Making a soundboard maker

April 24, 2016

The title is a little “metaish” (making a maker), isnt it?. Nevermind, this all started because with my friends we are use to play the sound when you level up in the MuOnline game whenever someone of us did something stupid. One friday night, i was so bored that i made a little soundboard with sounds of the game, you can read the source but if you are going to read this post, you will see it here. The next day, when i showed it to my friends, they went crazy, the wanted to make soundboards for everything you could think of. The first thing that came to my mind was “Why dont i make an app to make soundboards? I bet the web can do that”. Another boring night and i came up with this app which im going to explain in this post. If you just want to use the app, here you have


This post is going to be divided in different sections.

  1. Maker code 0. Dependencies

    1. Getting the dropped files
    2. Making a reusable component to handle the name and category of the file
    3. Generating the file
    4. Making the web offline first
  2. Soundboard code 0. Playing the selected sound

    1. Making the soundboard offline first

Maker code

1. Dependencies

For the visual design, im going to use Material Design Lite (im not going to explain the html and css used, if you want to know about it, visit the mdl docs), an extra-extra small pubsub implementation to handle the events and JSZip to make the final zip file with the soundboard code.

2. Getting the dropped files

To get the dropped files, first of all we have to make an element where files will be dropped, in our case is a div with the class drop__container and add the following js.

	<div class="drop__container"></div>
var dropZone = document.querySelector('.drop__container');
	dropZone.addEventListener('dragenter', function handleDragEnter( evt ){'drop__container--success');

	dropZone.addEventListener('dragleave', function handleDragLeave( evt ){'drop__container--success');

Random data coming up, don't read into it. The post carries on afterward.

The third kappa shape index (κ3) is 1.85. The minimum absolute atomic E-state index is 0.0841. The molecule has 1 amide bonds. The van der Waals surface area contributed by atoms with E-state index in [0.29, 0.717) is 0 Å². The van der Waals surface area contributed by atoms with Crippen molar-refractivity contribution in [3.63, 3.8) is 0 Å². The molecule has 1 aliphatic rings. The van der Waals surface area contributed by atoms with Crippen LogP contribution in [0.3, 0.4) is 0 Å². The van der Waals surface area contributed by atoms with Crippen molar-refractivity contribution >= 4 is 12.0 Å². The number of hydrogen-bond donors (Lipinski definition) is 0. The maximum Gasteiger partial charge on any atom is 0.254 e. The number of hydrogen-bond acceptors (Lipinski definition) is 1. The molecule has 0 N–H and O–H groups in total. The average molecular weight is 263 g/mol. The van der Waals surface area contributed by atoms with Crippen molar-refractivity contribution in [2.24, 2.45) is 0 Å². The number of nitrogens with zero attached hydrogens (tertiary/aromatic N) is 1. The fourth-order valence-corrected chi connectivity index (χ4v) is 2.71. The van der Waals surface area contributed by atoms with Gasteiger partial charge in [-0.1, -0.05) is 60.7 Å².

dropZone.addEventListener('dragover', function handleDragOver( evt ){
		evt.dataTransfer.dropEffect = 'copy'; // Explicitly show this is a copy.

	dropZone.addEventListener('drop', function handleDrop( evt ){

		var droppedFiles = evt.dataTransfer.files,
			files = [],
			i = 0, l = droppedFiles.length;

		for( ; i < l; i++){
			files.push( droppedFiles[i].name );

		XXSPubSub.publish('drop.add', [files]);

	}, false);

In the first line, we get a reference to our DOM object using the querySelector function and then we attach drag and drop events.

In the dragenter and dragleave, we only toggle a class to let the user know that he can drop the files (it turns the div into green).

In the dragover we need to stop the browser from doing the default action when you drag the files, so we are able to handle it ourselves, and we also define the cursor which will be used.

In the drop event is where all the magic happens. First, we stop the browser from handling the files, (usually tries to open it and fallbacks to download it), we loop through each dropped file and add the name to an array. Finally we publish an event with our PubSub implementation, with our filenames as the data.

3. Making a reusable component to handle the name and category of the file

This is just beacuse i dont want to use any framework, but you could use whatever you want, angular, jquery, react, o whatever framework is the hot topic at the moment you are reading this.

function Sound( data ){ = data;

Sound.prototype = {
	data : {},
	$ : {},

	_buildDOM : function(){

		var inputOuter = document.createElement('div');
			inputOuter.className = "mdl-cell mdl-cell--12-col mdl-textfield mdl-js-textfield";

		var name = document.createElement('input');
			name.type = 'text';
			name.className = "mdl-textfield__input";
			name.placeholder = 'Name of the sound';
			name.required = true;
			name.addEventListener('blur', function(evt){ =;

		var nameOuter = inputOuter.cloneNode();

		var category = document.createElement('input');
			category.type = 'text';
			category.className = "mdl-textfield__input";
			category.placeholder = 'Category of the sound';
			category.required = true;
			category.addEventListener('blur', function(evt){ =;

		var categoryOuter = inputOuter.cloneNode();

		var title = document.createElement('span');
			title.className = 'mdl-cell mdl-cell--12-col';
			title.innerText =;

		var wrapper = document.createElement('li');
			wrapper.className = 'mdl-list__item mdl-grid';

		this.$.name = name;
		this.$.category = category;
		this.$.wrapper = wrapper;

	getDOMNode : function(){
		return this.$.wrapper;

	getJSON : function(){

You could easily make it an ES6 class (indeed i think its the best idea, but i wanted to give some fallback without any transpiler)

First of all, we define a “class” for our sound object which gets some data and save it internally and then it calls the _buildDOM function which will construct our representation in the dom.

_buildDOM: It just create a bunch of inputs and divs, and stores them in its $ variable for future reuse. The main thing inside this function its that we listen for the blur events in our inputs and updates our internal data to the new values.